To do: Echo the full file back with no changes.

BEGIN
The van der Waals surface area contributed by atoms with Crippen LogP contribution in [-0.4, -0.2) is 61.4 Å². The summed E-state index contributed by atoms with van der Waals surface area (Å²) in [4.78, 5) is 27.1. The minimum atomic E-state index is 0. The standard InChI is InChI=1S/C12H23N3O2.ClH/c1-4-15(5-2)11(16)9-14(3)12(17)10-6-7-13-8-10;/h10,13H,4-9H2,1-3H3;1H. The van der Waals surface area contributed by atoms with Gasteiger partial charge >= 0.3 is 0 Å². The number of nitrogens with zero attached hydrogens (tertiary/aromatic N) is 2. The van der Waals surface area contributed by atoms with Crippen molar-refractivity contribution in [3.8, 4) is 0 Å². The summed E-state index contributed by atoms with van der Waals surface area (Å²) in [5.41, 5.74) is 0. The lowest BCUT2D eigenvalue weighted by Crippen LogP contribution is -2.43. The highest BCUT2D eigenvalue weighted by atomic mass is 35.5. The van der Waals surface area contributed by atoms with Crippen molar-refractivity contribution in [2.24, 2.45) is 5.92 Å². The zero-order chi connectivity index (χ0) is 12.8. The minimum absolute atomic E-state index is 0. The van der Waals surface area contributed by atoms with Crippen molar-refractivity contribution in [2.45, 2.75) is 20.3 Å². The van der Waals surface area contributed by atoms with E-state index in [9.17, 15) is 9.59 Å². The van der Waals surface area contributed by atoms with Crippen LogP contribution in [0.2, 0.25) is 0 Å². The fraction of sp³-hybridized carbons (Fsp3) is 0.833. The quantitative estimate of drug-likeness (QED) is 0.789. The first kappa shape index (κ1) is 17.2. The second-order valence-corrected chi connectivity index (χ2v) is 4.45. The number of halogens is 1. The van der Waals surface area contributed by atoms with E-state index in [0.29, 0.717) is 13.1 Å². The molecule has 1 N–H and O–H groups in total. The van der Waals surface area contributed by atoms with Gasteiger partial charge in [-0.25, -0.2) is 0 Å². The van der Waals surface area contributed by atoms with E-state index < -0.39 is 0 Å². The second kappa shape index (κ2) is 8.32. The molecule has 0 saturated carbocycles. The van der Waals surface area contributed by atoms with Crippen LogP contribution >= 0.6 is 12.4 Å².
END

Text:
The van der Waals surface area contributed by atoms with Crippen LogP contribution in [-0.4, -0.2) is 61.4 Å². The summed E-state index contributed by atoms with van der Waals surface area (Å²) in [4.78, 5) is 27.1. The minimum atomic E-state index is 0. The standard InChI is InChI=1S/C12H23N3O2.ClH/c1-4-15(5-2)11(16)9-14(3)12(17)10-6-7-13-8-10;/h10,13H,4-9H2,1-3H3;1H. The van der Waals surface area contributed by atoms with Gasteiger partial charge >= 0.3 is 0 Å². The number of nitrogens with zero attached hydrogens (tertiary/aromatic N) is 2. The van der Waals surface area contributed by atoms with Crippen molar-refractivity contribution in [3.8, 4) is 0 Å². The summed E-state index contributed by atoms with van der Waals surface area (Å²) in [5.41, 5.74) is 0. The lowest BCUT2D eigenvalue weighted by Crippen LogP contribution is -2.43. The highest BCUT2D eigenvalue weighted by atomic mass is 35.5. The van der Waals surface area contributed by atoms with Crippen molar-refractivity contribution in [2.24, 2.45) is 5.92 Å². The zero-order chi connectivity index (χ0) is 12.8. The minimum absolute atomic E-state index is 0. The van der Waals surface area contributed by atoms with Crippen molar-refractivity contribution in [2.45, 2.75) is 20.3 Å². The van der Waals surface area contributed by atoms with E-state index in [9.17, 15) is 9.59 Å². The van der Waals surface area contributed by atoms with Crippen LogP contribution in [0.2, 0.25) is 0 Å². The fraction of sp³-hybridized carbons (Fsp3) is 0.833. The quantitative estimate of drug-likeness (QED) is 0.789. The first kappa shape index (κ1) is 17.2. The second-order valence-corrected chi connectivity index (χ2v) is 4.45. The number of halogens is 1. The van der Waals surface area contributed by atoms with E-state index in [0.29, 0.717) is 13.1 Å². The molecule has 1 N–H and O–H groups in total. The van der Waals surface area contributed by atoms with Gasteiger partial charge in [-0.25, -0.2) is 0 Å². The van der Waals surface area contributed by atoms with E-state index < -0.39 is 0 Å². The second kappa shape index (κ2) is 8.32. The molecule has 0 saturated carbocycles. The van der Waals surface area contributed by atoms with Crippen LogP contribution >= 0.6 is 12.4 Å².